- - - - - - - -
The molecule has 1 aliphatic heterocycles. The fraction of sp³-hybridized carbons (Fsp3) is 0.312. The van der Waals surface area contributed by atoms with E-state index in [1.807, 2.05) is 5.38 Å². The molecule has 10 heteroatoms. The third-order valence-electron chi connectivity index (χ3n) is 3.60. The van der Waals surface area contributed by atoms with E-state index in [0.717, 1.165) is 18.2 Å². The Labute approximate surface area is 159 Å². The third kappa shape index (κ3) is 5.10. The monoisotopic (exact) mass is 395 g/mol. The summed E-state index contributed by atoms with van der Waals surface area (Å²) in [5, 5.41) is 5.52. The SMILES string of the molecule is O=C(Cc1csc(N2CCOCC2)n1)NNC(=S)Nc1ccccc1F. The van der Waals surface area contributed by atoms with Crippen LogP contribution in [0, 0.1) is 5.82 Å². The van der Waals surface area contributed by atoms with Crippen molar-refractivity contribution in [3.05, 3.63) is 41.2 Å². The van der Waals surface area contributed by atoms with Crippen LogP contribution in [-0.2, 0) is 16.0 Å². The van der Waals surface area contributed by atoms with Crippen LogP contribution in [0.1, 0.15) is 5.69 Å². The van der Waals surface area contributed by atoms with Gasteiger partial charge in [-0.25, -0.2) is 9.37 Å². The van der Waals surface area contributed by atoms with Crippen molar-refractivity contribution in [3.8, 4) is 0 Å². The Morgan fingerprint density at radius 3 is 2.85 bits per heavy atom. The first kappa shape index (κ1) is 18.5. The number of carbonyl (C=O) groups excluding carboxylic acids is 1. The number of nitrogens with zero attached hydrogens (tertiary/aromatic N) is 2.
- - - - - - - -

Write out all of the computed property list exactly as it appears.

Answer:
The molecule has 1 aliphatic heterocycles. The fraction of sp³-hybridized carbons (Fsp3) is 0.312. The van der Waals surface area contributed by atoms with E-state index in [1.807, 2.05) is 5.38 Å². The molecule has 10 heteroatoms. The third-order valence-electron chi connectivity index (χ3n) is 3.60. The van der Waals surface area contributed by atoms with E-state index in [0.717, 1.165) is 18.2 Å². The Labute approximate surface area is 159 Å². The third kappa shape index (κ3) is 5.10. The monoisotopic (exact) mass is 395 g/mol. The summed E-state index contributed by atoms with van der Waals surface area (Å²) in [5, 5.41) is 5.52. The SMILES string of the molecule is O=C(Cc1csc(N2CCOCC2)n1)NNC(=S)Nc1ccccc1F. The van der Waals surface area contributed by atoms with Crippen LogP contribution in [0, 0.1) is 5.82 Å². The van der Waals surface area contributed by atoms with Crippen molar-refractivity contribution in [3.05, 3.63) is 41.2 Å². The van der Waals surface area contributed by atoms with Crippen LogP contribution in [-0.2, 0) is 16.0 Å². The van der Waals surface area contributed by atoms with Crippen LogP contribution in [0.1, 0.15) is 5.69 Å². The van der Waals surface area contributed by atoms with Gasteiger partial charge in [-0.25, -0.2) is 9.37 Å². The van der Waals surface area contributed by atoms with Crippen molar-refractivity contribution in [3.8, 4) is 0 Å². The Morgan fingerprint density at radius 3 is 2.85 bits per heavy atom. The first kappa shape index (κ1) is 18.5. The number of carbonyl (C=O) groups excluding carboxylic acids is 1. The number of nitrogens with zero attached hydrogens (tertiary/aromatic N) is 2.